Acetaminophen Linked to Worsening of Asthma

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March 21, 2000 (Cleveland) -- Acetaminophen, the active ingredient in painkillers such as Tylenol, may worsen breathing difficulties in people with asthma and may make it more likely for anyone to develop symptoms of asthma, according to a new study. Researchers found that daily users of the painkiller were more than twice as likely to have an asthma attack as people who did not take the drug at all.

Current guidelines from a national asthma education program recommend that asthma patients use Tylenol instead of aspirin because in some people with asthma, aspirin can cause difficulty breathing, says Anthony Temple, MD, vice president for medical affairs for MacNeil Consumer Products. MacNeil is the maker of the Tylenol brand of acetaminophen. He says it is likely that Tylenol use is high among asthmatics and that he knows of no other study linking use of the painkiller to worsening asthma.

The researchers looked at more than 1,500 people with and without asthma. In the British study, asthmatics who took paracetamol -- the equivalent of acetaminophen in England -- every day were likely to have more severe asthma than asthmatics who rarely took the painkiller. The study is reported in the March issue of the journal Thorax.

Researcher Jonathan A.C. Sterne, PhD, tells WebMD that the more paracetamol the study participants took, the worse their asthma got. In spite of previous known associations between aspirin and asthma, these researchers did not see any worsening of asthma among those who took aspirin regularly. Sterne is senior lecturer in medical statistics at the University of Bristol in England.

Among the people with asthma at the beginning of the study, Sterne and colleagues found that frequent users of paracetamol had more severe asthma attacks.

Sterne says that people who took paracetamol weekly were 80% more likely to have asthma than people who never used paracetamol. People who used the painkiller daily were twice as likely to have asthma, he says. The researchers also found that paracetamol was associated with increased nasal congestion but aspirin was not.

Sterne, who worked at Guy's, King's and St. Thomas's School of Medicine in London when the study was conducted, says it is too early to make recommendations based on these findings. He says that asthmatics are "cautioned to avoid aspirin" so it is likely that they would be more frequent users of acetaminophen. "But we don't think anyone is in the position to advise against using paracetamol at this point," Sterne says. This study is the first to report an association between acetaminophen and worsening asthma, he says, and "these findings need to be confirmed" before clinical recommendations can be issued.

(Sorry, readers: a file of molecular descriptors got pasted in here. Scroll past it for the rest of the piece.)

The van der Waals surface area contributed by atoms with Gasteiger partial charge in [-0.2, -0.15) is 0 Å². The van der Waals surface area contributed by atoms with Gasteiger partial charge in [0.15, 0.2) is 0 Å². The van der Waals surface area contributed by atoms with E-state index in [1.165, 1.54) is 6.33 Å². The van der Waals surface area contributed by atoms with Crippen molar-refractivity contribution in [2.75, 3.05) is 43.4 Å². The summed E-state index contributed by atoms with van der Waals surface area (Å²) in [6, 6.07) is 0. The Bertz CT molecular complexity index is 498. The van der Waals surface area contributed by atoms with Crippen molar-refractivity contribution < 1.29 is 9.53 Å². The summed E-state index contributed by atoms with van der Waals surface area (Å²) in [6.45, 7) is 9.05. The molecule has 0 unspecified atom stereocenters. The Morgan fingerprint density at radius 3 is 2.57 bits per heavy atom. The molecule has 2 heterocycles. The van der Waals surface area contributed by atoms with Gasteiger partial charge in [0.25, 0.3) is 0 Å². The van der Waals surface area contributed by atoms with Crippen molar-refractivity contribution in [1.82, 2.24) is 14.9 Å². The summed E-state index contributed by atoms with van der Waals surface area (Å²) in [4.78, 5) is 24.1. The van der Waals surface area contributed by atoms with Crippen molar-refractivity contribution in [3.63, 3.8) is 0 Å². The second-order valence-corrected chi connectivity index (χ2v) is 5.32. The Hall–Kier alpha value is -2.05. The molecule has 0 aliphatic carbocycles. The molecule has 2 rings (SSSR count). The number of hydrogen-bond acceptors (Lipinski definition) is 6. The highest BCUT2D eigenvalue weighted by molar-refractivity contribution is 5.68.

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"We think the findings should be interpreted with very much caution. We are concerned that there are some inherent flaws in the study, but I'm not prepared to elaborate at this time," says Temple. One possible flaw, he says, is that the study doesn't show that acetaminophen causes worsening asthma, it just shows "an association" between acetaminophen use and worsening asthma.

The authors speculate that frequent paracetamol use may deplete the lung of an antioxidant called glutathione. Researchers think glutathione, which is found in the lining of airways, may play an important role in preventing damage to the lungs.

People with asthma are especially susceptible to airway damage due to substances such as pollutants and smoke, so depleting the body's natural protection against them could, theoretically, worsen asthma symptoms. In laboratory studies and in animal studies, paracetamol has been shown to decrease glutathione. But more studies are needed to determine what effect paracetamol has on glutathione in humans, says Sterne.

So right now, the best advice for people with asthma who are daily users of Tylenol is to try to cut back, Sterne says.

Vital Information:

  • British researchers report that patients taking England's equivalent form of acetaminophen had more trouble with their asthma symptoms. Also, taking the painkiller, which is commonly sold as Tylenol in this country, makes it more likely anyone could begin to have asthma symptoms.
  • The vice president of medical affairs at Tylenol's manufacturer counters that national asthma guidelines promote the use of Tylenol over aspirin, as aspirin could make breathing more difficult in some asthma patients. He added he did not know of any other study linking Tylenol and problems with asthma.
  • The authors of this study did not find that aspirin worsened the symptoms of asthma patients. They recommend asthma patients cut back on their use of Tylenol if they use it daily.
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